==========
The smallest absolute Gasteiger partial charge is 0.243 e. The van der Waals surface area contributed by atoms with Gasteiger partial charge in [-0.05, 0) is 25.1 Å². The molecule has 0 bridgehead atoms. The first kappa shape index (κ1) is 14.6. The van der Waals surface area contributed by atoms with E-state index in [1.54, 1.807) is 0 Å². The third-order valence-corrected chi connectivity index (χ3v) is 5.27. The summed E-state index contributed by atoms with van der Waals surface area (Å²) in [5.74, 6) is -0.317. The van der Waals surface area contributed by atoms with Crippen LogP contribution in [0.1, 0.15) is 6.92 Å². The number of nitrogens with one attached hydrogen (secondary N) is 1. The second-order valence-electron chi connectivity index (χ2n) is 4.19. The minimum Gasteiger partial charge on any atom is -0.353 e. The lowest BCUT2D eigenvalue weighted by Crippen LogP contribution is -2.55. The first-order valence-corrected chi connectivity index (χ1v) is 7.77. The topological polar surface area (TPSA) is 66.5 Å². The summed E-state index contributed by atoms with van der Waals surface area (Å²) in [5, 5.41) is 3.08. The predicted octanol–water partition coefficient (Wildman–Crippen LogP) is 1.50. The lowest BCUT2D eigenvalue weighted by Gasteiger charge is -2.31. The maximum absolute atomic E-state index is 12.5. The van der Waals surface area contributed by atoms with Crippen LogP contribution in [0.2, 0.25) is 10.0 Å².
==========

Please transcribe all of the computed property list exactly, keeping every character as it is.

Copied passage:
The smallest absolute Gasteiger partial charge is 0.243 e. The van der Waals surface area contributed by atoms with Gasteiger partial charge in [-0.05, 0) is 25.1 Å². The molecule has 0 bridgehead atoms. The first kappa shape index (κ1) is 14.6. The van der Waals surface area contributed by atoms with E-state index in [1.54, 1.807) is 0 Å². The third-order valence-corrected chi connectivity index (χ3v) is 5.27. The summed E-state index contributed by atoms with van der Waals surface area (Å²) in [5.74, 6) is -0.317. The van der Waals surface area contributed by atoms with Crippen LogP contribution in [0.1, 0.15) is 6.92 Å². The number of nitrogens with one attached hydrogen (secondary N) is 1. The second-order valence-electron chi connectivity index (χ2n) is 4.19. The minimum Gasteiger partial charge on any atom is -0.353 e. The lowest BCUT2D eigenvalue weighted by Crippen LogP contribution is -2.55. The first-order valence-corrected chi connectivity index (χ1v) is 7.77. The topological polar surface area (TPSA) is 66.5 Å². The summed E-state index contributed by atoms with van der Waals surface area (Å²) in [5, 5.41) is 3.08. The predicted octanol–water partition coefficient (Wildman–Crippen LogP) is 1.50. The lowest BCUT2D eigenvalue weighted by Gasteiger charge is -2.31. The maximum absolute atomic E-state index is 12.5. The van der Waals surface area contributed by atoms with Crippen LogP contribution in [0.2, 0.25) is 10.0 Å².